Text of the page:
Mere, New York City, old enough to know better. Sort of a personal blog, sort of a fandom/music blog, sort of a god knows what blog, but whatever it is I am pretty scrupulous about tagging because we all have that shit we'd rather light ourselves on fire than see another post about.
Also my ask box tends to eat messages like a hungry hungry hippo so if I don't respond to an ask there's a 95% chance I'm not ignoring you.
Still, [Junot] Diaz admits that writing in a woman’s voice comes with certain risks. “The one thing about being a dude and writing from a female perspective is that the baseline is, you suck,” he told me. “The baseline is it takes so long for you to work those atrophied muscles—for you to get on parity with what women’s representations of men are. For me, I always want to do better. I wish I had another 10 years to work those muscles so that I can write better women characters. I wring my hands because I know that as a dude, my privilege, my long-term deficiencies work against me in writing women, no matter how hard I try and how talented I am.”
For one of the most lauded writers of his generation to say he needs another decade of practice to write better women is no small thing. But Diaz told me that he’s often appalled by the portrayals of women in celebrated novels.
“I know from my long experience of reading,” he said, “that the women characters that dudes [write] make no fucking sense for the most part. Not only do they make no sense, they’re introduced just for sexual function.”
He gave a high-profile example, though he wouldn’t name names.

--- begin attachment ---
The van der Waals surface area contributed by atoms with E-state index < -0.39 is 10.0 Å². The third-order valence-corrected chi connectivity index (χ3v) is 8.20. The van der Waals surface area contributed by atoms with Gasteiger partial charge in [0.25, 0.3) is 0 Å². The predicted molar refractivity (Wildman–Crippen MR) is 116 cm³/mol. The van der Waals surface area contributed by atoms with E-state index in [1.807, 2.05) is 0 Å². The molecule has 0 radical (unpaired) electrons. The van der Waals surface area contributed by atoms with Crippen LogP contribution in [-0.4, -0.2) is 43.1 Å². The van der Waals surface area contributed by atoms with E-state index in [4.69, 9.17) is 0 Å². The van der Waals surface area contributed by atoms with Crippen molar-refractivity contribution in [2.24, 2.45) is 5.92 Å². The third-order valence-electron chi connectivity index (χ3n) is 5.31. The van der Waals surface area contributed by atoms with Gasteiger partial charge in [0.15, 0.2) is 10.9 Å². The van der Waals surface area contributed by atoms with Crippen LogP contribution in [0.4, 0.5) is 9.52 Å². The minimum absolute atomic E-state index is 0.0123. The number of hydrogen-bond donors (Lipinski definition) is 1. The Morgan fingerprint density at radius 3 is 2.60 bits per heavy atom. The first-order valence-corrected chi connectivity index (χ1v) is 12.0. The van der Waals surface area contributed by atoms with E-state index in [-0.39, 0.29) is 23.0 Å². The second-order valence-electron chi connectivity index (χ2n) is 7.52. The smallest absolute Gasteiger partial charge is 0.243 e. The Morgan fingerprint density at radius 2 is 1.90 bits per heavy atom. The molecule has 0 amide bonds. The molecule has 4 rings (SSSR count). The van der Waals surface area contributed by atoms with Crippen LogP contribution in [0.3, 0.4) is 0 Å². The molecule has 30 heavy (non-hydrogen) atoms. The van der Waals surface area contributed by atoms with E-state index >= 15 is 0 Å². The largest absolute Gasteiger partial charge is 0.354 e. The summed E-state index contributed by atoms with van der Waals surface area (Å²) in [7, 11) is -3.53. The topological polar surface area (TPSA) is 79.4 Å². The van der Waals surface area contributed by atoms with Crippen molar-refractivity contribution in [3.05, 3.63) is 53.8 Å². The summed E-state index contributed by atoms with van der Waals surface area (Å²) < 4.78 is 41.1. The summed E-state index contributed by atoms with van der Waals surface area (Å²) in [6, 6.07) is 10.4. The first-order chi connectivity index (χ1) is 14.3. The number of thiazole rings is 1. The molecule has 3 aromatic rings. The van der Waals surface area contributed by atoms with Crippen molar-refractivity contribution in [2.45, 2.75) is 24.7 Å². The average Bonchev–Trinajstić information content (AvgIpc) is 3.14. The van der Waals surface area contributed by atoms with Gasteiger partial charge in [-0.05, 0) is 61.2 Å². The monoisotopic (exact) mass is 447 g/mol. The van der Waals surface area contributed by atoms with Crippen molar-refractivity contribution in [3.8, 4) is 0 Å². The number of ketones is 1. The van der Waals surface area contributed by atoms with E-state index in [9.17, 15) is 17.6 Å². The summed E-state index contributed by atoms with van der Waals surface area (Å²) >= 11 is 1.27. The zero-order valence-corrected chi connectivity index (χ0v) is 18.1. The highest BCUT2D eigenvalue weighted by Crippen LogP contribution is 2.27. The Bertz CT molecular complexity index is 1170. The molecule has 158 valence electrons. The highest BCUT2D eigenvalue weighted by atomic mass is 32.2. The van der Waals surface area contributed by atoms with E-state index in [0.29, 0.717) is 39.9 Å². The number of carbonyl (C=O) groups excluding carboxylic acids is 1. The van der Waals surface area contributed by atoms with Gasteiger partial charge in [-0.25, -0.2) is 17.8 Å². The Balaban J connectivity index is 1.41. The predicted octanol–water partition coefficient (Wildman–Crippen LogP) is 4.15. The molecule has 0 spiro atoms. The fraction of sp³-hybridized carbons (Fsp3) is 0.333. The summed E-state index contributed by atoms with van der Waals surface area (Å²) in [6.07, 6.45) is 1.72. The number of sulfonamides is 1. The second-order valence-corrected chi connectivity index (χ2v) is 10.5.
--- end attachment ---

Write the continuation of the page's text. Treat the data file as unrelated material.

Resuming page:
“There’s a book that came out recently from a writer I admire enormously. A woman character gets introduced. I said, ‘I promise you, this girl is just here to throw herself at the dude, even though the dude has done nothing, nothing, to merit or warrant a woman throwing herself at him.’ And lo and behold. This brilliant young American writer, that everybody sort of considers the god of American writing, turns around and does exactly that. When I asked my female friends, we all had a little gathering, and I was chatting. I was like, ‘Have you heard of a woman doing this?’ They’re like, ‘Are you fucking nuts?’”
On the other hand, Diaz said, “I think the average woman writes men just exceptionally well.” He cited Anne Enright, Maile Meloy, and Jesmyn Ward as examples of younger writers who write great male characters—and pointed to two of his idols, Jamaica Kincaid and Toni Morrison, as timeless masters. But he also detects an across-the-board improvement even in woman-penned books that are less than high-brow, especially in Young Adult fiction. “Look how well the boys are rendered in The Hunger Games,” he said.